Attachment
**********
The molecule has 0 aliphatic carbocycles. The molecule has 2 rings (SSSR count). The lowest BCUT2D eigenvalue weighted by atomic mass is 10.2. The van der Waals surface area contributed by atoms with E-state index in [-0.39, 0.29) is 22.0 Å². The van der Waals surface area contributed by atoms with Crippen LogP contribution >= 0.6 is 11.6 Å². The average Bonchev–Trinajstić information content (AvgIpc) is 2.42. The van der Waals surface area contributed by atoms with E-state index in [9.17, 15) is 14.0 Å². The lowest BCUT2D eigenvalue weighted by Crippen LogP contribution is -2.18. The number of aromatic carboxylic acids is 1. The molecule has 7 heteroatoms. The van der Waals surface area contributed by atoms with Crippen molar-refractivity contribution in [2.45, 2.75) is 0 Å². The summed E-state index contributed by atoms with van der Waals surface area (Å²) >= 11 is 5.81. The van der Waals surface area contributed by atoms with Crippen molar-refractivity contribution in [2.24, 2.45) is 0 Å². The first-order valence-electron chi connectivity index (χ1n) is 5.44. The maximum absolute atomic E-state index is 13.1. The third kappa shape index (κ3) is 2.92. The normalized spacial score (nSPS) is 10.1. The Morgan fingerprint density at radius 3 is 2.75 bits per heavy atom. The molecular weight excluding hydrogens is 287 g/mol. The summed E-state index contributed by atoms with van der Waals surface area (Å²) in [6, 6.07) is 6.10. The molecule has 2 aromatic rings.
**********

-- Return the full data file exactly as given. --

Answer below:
The molecule has 0 aliphatic carbocycles. The molecule has 2 rings (SSSR count). The lowest BCUT2D eigenvalue weighted by atomic mass is 10.2. The van der Waals surface area contributed by atoms with E-state index in [-0.39, 0.29) is 22.0 Å². The van der Waals surface area contributed by atoms with Crippen LogP contribution >= 0.6 is 11.6 Å². The average Bonchev–Trinajstić information content (AvgIpc) is 2.42. The van der Waals surface area contributed by atoms with E-state index in [9.17, 15) is 14.0 Å². The lowest BCUT2D eigenvalue weighted by Crippen LogP contribution is -2.18. The number of aromatic carboxylic acids is 1. The molecule has 7 heteroatoms. The van der Waals surface area contributed by atoms with Crippen molar-refractivity contribution in [2.45, 2.75) is 0 Å². The summed E-state index contributed by atoms with van der Waals surface area (Å²) >= 11 is 5.81. The van der Waals surface area contributed by atoms with Crippen molar-refractivity contribution in [2.24, 2.45) is 0 Å². The first-order valence-electron chi connectivity index (χ1n) is 5.44. The maximum absolute atomic E-state index is 13.1. The third kappa shape index (κ3) is 2.92. The normalized spacial score (nSPS) is 10.1. The Morgan fingerprint density at radius 3 is 2.75 bits per heavy atom. The molecular weight excluding hydrogens is 287 g/mol. The summed E-state index contributed by atoms with van der Waals surface area (Å²) in [6, 6.07) is 6.10. The molecule has 2 aromatic rings.